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AL S. VITANGCOL 3RD
Black’s Law Dictionary defines sovereignty as “the supreme, absolute, and uncontrollable power by which any independent state is governed.” It is likewise “the paramount control of the Constitution and frame of government and its administration.”
The 1987 Philippine Constitution, in Article II, Section 1 thereof, specifically states that, “Sovereignty resides in the people and all government authority emanates from them.”
The word sovereign was given importance in our Constitution. In fact, even in the Preamble to the Constitution, it was already mentioned. The Preamble is a preparatory, concise statement of the principles at work in the full text of the Constitution. Our Preamble goes like this –
“We, the sovereign Filipino people, imploring the aid of Almighty God, in order to build a just and humane society and establish a government that shall embody our ideals and aspirations, promote the common good, conserve and develop our patrimony, and secure to ourselves and our posterity the blessings of independence and democracy under the rule of law and a regime of truth, justice, freedom, love, equality, and peace, do ordain and promulgate this Constitution.”
Compare this with that of the United States of America’s Constitution, where our own Constitution was patterned in part. Its Preamble reads as follows –
“We the people of the United States, in order to form a more perfect union, establish justice, insure domestic tranquility, provide for the common defense, promote the general welfare, and secure the blessings of liberty to ourselves and our posterity, do ordain and establish this Constitution for the United States of America.”
So the framers of the present Philippine Constitution wanted us Filipinos to be sovereign. But, are we?
When are the Filipino people sovereign? It seems that the Filipino people’s sovereignty operates only when the people act as a political body, consisting of the entire number of qualified voters, and in their collective capacity, choose and elect their government officials and representatives. Nothing more.
How can the Filipino people get the sovereignty away from the rich, the oligarchs, and the powers-that-be? Maybe, not in this lifetime.
Amending the Constitution
The present administration prefers the incumbent congressmen to amend the constitution and shift to a federal form of government. However, there is always that fear that the legislators will introduce amendments that will only protect their own interests and not that of the Filipino people.
Historian and award-winning author Gordon S. Wood, in his book The Creation of the American Republic, 1776-1787, discussed the fundamental transformation of the American political thinking. He illustrated how the founding fathers of the United States rethought their political attitudes and the basic issues of governance.
According to Gordon, a brilliant and visionary lawyer by the name of James Wilson, who later became an associate justice of the Supreme Court of the United States, laid down the first principles of popular sovereignty during the Pennsylvania ratifying convention of the 1787 Constitution of the United States. Wilson opined that,“Perhaps some politician, who has not considered with sufficient accuracy our political systems, would answer that, in our governments, the supreme power was vested in the constitutions… This opinion approaches a step nearer to the truth, but does not reach it. The truth is, that in our governments, the supreme, absolute, and uncontrollable power remains in the people. As our constitutions are superior to our legislatures, so the people are superior to our constitutions. Indeed the superiority, in this last instance, is much greater; for the people possess over our constitution, control in act, as well as right.”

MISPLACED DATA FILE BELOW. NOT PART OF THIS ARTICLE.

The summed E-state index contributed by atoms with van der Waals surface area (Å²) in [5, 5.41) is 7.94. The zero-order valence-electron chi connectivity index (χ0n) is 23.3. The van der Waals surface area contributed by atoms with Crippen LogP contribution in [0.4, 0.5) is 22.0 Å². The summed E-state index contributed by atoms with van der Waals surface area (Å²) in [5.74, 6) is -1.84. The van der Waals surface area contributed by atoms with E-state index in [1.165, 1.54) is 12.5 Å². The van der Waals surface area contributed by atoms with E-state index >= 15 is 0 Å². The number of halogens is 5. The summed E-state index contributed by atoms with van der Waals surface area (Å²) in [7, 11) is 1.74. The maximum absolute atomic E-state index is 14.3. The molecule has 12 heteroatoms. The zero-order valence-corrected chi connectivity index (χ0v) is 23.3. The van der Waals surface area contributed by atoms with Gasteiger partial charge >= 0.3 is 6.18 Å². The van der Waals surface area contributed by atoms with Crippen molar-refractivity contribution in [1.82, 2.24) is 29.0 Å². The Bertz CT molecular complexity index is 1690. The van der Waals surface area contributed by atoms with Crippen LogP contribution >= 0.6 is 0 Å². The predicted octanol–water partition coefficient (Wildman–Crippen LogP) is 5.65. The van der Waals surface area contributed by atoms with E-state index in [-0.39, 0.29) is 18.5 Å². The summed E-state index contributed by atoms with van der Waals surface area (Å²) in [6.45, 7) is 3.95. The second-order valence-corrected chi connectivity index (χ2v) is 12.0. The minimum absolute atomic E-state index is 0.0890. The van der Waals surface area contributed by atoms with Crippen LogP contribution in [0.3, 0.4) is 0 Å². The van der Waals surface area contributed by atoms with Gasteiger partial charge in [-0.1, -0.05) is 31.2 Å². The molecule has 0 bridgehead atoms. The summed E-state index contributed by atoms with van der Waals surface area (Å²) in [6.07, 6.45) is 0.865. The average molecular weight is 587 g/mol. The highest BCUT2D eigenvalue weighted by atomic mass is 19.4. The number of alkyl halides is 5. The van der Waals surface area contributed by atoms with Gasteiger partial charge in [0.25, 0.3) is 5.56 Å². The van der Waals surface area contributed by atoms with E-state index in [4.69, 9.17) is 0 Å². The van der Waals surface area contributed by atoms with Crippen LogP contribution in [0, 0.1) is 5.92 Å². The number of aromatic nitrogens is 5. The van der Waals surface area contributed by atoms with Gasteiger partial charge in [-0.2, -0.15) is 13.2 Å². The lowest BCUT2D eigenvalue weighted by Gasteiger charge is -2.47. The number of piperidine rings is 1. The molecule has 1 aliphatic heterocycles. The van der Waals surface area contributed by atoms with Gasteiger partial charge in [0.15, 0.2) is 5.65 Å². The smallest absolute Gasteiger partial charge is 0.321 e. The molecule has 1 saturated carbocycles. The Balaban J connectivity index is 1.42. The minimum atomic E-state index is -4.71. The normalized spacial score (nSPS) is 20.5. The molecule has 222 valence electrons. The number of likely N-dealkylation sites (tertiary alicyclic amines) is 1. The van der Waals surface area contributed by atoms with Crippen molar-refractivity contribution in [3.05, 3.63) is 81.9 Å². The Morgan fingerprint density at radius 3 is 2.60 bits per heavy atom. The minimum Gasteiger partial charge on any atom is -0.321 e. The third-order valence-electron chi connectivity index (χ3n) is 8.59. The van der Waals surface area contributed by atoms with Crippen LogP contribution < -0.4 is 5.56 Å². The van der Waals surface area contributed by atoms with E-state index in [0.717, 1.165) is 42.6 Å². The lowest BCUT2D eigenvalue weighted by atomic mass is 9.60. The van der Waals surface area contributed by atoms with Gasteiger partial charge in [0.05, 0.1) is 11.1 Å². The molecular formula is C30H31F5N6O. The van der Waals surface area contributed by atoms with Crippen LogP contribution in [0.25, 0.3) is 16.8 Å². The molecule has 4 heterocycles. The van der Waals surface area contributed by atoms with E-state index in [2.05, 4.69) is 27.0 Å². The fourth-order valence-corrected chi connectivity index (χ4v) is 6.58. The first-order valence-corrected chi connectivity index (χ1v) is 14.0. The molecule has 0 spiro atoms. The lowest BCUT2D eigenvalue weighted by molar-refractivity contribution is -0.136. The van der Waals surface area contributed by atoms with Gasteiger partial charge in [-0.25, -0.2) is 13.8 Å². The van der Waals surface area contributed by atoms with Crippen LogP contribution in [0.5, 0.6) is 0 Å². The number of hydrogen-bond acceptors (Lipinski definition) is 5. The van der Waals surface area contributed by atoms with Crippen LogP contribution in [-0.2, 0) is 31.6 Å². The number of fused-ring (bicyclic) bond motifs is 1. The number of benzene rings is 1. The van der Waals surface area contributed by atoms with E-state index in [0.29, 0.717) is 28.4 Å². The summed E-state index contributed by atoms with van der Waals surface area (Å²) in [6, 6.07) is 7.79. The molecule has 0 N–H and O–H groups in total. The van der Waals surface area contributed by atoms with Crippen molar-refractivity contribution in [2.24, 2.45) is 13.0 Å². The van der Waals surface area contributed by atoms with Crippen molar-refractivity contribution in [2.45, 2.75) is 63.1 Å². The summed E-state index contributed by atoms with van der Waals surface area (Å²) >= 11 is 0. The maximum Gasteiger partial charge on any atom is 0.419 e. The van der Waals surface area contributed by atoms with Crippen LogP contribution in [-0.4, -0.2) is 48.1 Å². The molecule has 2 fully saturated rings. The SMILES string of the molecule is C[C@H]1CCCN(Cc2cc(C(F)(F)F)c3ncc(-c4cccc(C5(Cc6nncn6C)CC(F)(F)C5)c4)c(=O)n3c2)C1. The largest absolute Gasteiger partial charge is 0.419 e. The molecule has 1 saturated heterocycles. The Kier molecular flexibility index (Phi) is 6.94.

The right of the Filipino people to exercise their sovereignty in amending the Constitution finds refuge in the dissenting opinion of then Justice Puno in the consolidated cases of Lambino et. al. vs. COMELEC (G.R. No. 174153) and Binay et. al. vs COMELEC (G.R. No. 174299). Then Justice Puno, in his usual patriotic self, rationalized:
“I wish to reiterate that in a democratic and republican state, only the people are sovereign – not the elected President, not the elected Congress, not this unelected Court. Indeed, the sovereignty of the people, which is indivisible, cannot be reposed in any organ of government. Only its exercise may be delegated to any of them. In our case, the people delegated to Congress the exercise of the sovereign power to amend or revise the Constitution. If Congress, as delegate, can exercise this power to amend or revise the Constitution, can it be argued that the sovereign people who delegated the power have no power to substantially amend the Constitution by direct action? If the sovereign people do not have this power to make substantial amendments to the Constitution, what did it delegate to Congress? How can the people lack this fraction of a power to substantially amend the Constitution when by their sovereignty, all power emanates from them? It will take some mumbo jumbo to argue that the whole is lesser than its part.”
Indeed, the Filipino people have the sovereign power to take a direct action to amend the Constitution, and at the same time protecting the said Constitution from the scrupulous hands of traditional politicians.
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